Having impressed during the previous campaign, Mark Hughes tried to at least do as good the following season in 2014/15. The overhaul in identity continued at Stoke, with the most remarkable signings being two former BARCELONA players, in Bojan Krkic and Marc Muniesa. The arrival of tricky wingers Victor Moses and Oussama Assaidi, both on a season-long loan from Chelsea and Liverpool respectively, also increased the expectation on Stoke City. They started the season brilliantly by beating Manchester City away from home (0-1) thanks to new signing Mame Biram Diouf’s goal, and found some impressive for in December, beating Arsenal (3-2), Everton (1-0) and WBA (2-0). They also ended the season in a magnificent manner, beating the like of Southampton (2-1), Tottenham Hotspur (3-0) and Liverpool (6-1) on the final day of the season. They managed to secure their second consecutive 9th place finish after yet another impressive campaign.
Here again, we can see that some improvements have been made. They are slightly more patient in possession. And they managed to create more chances, and thus score more goals than they did last time around. And we can see a significant improvement in defense, as they conceded less goals. It looked as if Tony Pulis’ defensive solidity has been mastered by Mark Hughes.
I would like to emphasize on the performance of one particular player who has caught my eye: Bojan Krkic. Even though, Stoke bought him for a relatively small amount of money, it still was a bit of a gamble, as it always is when a foreign player comes to play in England. You might have heard this phrase about Messi “He did it in Barcelona, but can he do it in a cold rainy Tuesday night in Stoke?” Well we can ask the same thing about Bojan. And boy… yes he can. Despite only making 16 appearances in the Premier League, he managed to score 4 goals and 1 assist and he averages about 1.6 key passes/game (chances created). His overall play is encouraging, always trying to take on people without trying to do too much. Unfortunately, his season was cut short after suffering a anterior cruciate ligament injury in a FA Cup tie in January. He was ruled out for the remainder of the season.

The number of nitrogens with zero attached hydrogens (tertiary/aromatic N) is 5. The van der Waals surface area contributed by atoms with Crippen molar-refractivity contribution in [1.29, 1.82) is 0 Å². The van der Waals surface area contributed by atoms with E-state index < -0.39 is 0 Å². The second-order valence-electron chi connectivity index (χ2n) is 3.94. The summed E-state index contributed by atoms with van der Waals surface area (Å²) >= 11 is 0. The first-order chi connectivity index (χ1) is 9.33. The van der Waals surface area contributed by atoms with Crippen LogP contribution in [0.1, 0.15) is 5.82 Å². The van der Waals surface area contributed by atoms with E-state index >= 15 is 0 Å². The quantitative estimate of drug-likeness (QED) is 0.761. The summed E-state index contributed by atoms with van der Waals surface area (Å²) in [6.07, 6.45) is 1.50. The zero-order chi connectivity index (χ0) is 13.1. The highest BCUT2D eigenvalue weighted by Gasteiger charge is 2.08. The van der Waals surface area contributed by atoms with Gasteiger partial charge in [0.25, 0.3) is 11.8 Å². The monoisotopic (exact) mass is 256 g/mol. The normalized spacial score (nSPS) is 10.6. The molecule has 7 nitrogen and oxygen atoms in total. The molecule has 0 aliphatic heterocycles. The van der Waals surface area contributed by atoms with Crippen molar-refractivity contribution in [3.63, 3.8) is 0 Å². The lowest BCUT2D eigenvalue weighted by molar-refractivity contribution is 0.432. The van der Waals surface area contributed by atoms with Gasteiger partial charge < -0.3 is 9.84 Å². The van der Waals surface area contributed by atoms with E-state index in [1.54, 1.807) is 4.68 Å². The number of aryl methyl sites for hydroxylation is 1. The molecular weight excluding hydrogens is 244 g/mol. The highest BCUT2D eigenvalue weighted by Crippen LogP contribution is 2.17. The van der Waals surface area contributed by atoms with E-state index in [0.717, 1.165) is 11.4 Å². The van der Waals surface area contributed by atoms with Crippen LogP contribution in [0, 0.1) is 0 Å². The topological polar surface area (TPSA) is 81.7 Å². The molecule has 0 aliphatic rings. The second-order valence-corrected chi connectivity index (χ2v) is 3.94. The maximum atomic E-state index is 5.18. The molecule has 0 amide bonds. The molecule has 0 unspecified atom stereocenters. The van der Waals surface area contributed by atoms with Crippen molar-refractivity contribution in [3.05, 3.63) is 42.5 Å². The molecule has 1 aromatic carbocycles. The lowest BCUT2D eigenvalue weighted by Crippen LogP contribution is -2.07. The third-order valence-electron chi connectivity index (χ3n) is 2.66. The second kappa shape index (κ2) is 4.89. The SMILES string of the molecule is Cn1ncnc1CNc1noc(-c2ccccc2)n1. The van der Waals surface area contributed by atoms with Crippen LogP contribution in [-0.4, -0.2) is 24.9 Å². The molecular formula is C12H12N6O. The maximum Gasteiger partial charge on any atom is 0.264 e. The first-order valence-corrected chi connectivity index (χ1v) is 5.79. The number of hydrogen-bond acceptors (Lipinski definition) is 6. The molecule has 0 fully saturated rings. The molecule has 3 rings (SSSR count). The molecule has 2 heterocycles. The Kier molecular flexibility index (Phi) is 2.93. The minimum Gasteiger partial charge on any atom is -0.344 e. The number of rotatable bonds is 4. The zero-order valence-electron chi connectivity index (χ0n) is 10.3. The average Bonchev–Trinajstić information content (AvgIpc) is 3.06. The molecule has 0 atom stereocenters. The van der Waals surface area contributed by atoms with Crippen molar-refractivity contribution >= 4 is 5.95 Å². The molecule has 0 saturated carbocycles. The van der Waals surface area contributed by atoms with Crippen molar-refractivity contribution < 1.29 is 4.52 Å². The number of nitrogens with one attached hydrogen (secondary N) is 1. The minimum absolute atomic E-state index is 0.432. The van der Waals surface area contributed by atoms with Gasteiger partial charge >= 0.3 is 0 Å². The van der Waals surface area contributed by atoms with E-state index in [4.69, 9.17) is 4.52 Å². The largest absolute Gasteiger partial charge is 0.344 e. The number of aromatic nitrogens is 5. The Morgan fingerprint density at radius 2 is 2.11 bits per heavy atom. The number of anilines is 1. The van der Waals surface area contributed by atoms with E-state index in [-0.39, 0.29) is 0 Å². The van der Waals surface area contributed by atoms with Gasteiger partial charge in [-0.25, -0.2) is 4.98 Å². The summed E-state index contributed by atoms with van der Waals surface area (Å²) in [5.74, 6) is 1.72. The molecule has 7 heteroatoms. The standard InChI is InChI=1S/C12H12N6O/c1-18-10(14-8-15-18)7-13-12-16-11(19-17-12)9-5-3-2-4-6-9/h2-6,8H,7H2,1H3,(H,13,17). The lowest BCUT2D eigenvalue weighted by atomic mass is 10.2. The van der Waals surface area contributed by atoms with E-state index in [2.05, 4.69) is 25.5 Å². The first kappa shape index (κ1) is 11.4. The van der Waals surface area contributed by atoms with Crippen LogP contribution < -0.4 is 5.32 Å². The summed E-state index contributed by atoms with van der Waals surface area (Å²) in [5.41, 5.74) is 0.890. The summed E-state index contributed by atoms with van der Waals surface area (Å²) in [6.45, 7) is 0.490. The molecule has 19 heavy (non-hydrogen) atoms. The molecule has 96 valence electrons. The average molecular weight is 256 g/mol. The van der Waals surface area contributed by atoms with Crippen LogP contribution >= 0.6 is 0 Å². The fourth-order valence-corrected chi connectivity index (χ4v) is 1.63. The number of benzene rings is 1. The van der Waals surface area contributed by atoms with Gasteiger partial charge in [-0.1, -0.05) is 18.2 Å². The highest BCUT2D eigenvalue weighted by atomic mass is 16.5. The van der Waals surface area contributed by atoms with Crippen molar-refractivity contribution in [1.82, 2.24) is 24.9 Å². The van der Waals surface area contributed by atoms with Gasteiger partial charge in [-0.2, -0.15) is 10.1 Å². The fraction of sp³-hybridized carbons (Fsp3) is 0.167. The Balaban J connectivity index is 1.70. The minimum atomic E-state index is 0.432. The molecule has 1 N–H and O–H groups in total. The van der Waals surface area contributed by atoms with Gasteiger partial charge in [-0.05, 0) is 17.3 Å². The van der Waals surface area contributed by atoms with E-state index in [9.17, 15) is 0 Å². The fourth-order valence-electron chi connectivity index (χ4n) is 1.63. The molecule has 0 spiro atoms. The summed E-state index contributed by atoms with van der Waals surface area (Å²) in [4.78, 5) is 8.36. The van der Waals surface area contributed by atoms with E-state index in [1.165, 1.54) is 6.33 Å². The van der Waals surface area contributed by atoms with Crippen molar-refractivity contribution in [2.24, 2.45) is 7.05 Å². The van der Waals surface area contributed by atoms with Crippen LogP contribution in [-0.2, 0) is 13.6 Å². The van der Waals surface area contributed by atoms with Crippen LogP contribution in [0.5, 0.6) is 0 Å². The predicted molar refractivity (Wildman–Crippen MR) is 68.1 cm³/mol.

Mark Hughes never stops improving his squad, with expectation growing for the club who plays at the Britannia Stadium. This summer, they made another statement of intent by bringing in Swiss international Xherdan Shaqiri for a club record of £12M and Barcelona winger Ibrahim Affelay. They will be looking at carrying their good form from the end of last season. Unfortunately for them, this season has not started the way they would have like, only scoring two points from four games. But I believe they will come good, and they will be in the shout to be doing at least as good as last season.
I have been impressed by what Mark Hughes has done so far at Stoke. It is very difficult to take over at a club that already have such a strong personality. But according to me, he has done extremely well to alter the identity of the club, without dragging the club down first. I think there are still room for improvement for Stoke. They would be willing to try and qualify for the Europa League as they have a very strong squad indeed.